The ‘Ban the Box’ Prohibition at Federal Agencies Will Soon Be Expanded
OPM has proposed a rule implementing The Fair Chance Act, which expands a preexisting ban on asking federal job applicants about criminal histories before the conditional job offer phase of the hiring process, and sets up a mechanism for applicants to report violations of the rule.
The Office of Personnel Management is set to publish proposed regulations Wednesday to implement a 2019 law expanding the federal government’s prohibition on asking job applicants about their criminal histories at the beginning of the hiring process.
President Trump signed the Fair Chance Act into law in 2019 as part of the 2020 National Defense Authorization Act. The law codifies the so-called “ban the box” policy of waiting until agencies extend a conditional offer of employment to a federal job applicant to ask them to disclose if they have a criminal history, which had already been implemented administratively in 2016; adds an enforcement component to the policy; and extends it to federal contractors.
In a proposed rule that will be published Wednesday in the Federal Register, OPM reiterates its prior regulations and clarifies what types of positions would be exempt from the prohibition on asking about an applicant’s criminal history, including if a position involves access to sensitive information, other national security duties, or federal law enforcement. Agencies seeking to exempt jobs from the policy must submit those requests to OPM, which will evaluate and grant them on a case-by-case basis.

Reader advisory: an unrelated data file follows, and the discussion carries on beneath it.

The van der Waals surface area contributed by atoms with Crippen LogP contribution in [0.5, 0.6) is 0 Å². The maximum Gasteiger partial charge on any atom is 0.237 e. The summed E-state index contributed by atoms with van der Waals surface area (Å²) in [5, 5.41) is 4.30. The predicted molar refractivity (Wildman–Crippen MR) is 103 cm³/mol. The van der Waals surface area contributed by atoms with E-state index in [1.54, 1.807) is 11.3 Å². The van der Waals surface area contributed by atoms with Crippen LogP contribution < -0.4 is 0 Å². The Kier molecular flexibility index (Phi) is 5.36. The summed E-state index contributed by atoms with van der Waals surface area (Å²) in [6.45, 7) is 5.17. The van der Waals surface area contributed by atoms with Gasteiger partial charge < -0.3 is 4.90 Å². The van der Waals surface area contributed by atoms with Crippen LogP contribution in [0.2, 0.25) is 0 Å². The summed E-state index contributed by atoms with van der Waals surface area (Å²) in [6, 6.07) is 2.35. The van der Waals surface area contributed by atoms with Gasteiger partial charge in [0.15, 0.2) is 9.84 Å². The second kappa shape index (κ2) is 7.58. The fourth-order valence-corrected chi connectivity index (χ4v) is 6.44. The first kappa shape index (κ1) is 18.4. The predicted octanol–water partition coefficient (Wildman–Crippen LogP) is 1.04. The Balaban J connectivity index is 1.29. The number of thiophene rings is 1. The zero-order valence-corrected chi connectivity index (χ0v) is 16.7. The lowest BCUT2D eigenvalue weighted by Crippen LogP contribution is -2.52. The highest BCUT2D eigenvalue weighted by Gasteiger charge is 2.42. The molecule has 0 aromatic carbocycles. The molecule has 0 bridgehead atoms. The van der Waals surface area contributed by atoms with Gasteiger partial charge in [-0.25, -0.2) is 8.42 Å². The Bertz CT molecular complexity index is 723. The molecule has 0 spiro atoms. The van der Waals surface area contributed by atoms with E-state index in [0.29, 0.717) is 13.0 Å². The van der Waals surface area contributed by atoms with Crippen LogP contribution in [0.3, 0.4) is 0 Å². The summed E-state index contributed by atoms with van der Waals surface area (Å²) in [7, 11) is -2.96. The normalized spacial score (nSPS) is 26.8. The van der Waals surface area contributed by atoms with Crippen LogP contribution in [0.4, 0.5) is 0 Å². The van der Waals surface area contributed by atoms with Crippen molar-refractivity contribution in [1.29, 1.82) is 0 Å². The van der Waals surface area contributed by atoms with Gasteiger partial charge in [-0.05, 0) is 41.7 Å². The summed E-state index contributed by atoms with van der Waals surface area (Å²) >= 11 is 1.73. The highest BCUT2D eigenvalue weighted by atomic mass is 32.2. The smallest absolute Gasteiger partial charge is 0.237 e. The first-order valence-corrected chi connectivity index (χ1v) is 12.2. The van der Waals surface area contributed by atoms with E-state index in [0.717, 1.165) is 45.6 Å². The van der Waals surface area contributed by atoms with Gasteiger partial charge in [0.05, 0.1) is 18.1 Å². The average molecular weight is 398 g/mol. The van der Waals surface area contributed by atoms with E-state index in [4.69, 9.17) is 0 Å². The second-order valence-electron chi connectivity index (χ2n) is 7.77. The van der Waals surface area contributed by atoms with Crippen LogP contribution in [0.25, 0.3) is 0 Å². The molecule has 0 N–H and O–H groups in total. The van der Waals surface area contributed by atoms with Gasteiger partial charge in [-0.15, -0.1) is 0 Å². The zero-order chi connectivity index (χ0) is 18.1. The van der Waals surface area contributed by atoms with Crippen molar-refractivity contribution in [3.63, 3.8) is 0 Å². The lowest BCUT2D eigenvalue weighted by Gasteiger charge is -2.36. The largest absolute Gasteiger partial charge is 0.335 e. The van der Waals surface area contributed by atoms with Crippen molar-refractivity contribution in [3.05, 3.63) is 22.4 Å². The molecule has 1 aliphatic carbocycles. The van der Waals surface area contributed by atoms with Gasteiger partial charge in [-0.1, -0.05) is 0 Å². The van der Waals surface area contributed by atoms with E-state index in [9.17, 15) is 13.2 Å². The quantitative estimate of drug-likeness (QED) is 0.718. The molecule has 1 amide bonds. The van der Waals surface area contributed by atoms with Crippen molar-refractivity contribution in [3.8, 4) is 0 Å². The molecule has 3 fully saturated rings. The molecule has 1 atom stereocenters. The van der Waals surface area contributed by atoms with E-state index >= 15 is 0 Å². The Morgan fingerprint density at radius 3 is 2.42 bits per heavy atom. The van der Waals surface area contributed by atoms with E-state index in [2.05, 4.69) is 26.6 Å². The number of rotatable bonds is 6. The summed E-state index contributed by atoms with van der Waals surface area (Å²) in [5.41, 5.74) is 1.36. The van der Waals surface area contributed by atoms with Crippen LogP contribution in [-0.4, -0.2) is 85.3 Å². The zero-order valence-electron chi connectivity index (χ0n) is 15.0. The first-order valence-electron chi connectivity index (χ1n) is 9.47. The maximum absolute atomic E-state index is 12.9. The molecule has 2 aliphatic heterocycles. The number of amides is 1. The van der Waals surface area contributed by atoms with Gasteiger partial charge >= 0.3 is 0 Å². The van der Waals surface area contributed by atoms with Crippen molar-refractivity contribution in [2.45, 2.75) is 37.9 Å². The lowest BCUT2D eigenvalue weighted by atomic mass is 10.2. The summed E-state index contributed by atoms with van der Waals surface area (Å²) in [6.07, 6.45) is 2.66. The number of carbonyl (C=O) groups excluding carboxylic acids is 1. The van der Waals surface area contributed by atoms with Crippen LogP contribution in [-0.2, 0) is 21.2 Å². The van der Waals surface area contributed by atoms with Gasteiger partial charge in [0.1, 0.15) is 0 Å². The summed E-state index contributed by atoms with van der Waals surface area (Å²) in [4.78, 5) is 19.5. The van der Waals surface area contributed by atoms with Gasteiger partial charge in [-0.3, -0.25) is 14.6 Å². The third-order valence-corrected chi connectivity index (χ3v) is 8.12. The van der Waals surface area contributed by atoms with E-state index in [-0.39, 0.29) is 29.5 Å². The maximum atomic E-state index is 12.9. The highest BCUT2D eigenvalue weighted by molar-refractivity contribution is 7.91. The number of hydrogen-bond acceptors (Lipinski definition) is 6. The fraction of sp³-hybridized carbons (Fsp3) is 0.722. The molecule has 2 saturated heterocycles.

“The Fair Chance Act applies to all appointments in the executive branch; i.e., to appointments in the competitive service, the excepted service, and the Senior Executive Service,” OPM wrote. “Agencies may request exceptions from OPM on a case-by-case basis. OPM will consider exceptions based on legitimate, job/position-related reasons, giving due consideration to requests for positions with specific job-related duties.”
Exceptions to OPM’s previous “ban the box” regulations will carry over under the new rules.
In the regulations, OPM said that it does not have data measuring whether the 2016 regulations changed how agencies conducted hiring, in part because OPM had already encouraged agencies to voluntarily delay when they ask about criminal histories, and chief human capital officers said that they generally did not ask for such disclosures at the start of the hiring process. The new regulations include a request for agencies to share data on the issue.
Job applicants who are improperly asked to disclose any criminal history prior to the conditional offer of employment may issue complaints with OPM, which can dole out penalties to federal employees for violations, including written warnings, suspensions without pay, as well as civil monetary penalties.
Critically, these penalties would not be subject to policies governing adverse personnel actions, although appeals to the Merit Systems Protection Board may be made in instances where the employee was suspended for more than 14 days or in cases where they received a suspension and a civil penalty.
“If the board finds that one or more of the charges brought by OPM against the employee is supported by a preponderance of the evidence, regardless of whether all specifications are sustained, it must affirm OPM’s action,” the rule states. “The board may neither review whether the adverse action is for such cause as will promote the efficiency of the service, nor mitigate the duration of a suspension or the amount of a civil penalty ordered under this part.”
OPM is soliciting comments from agencies and the public between now and June 26.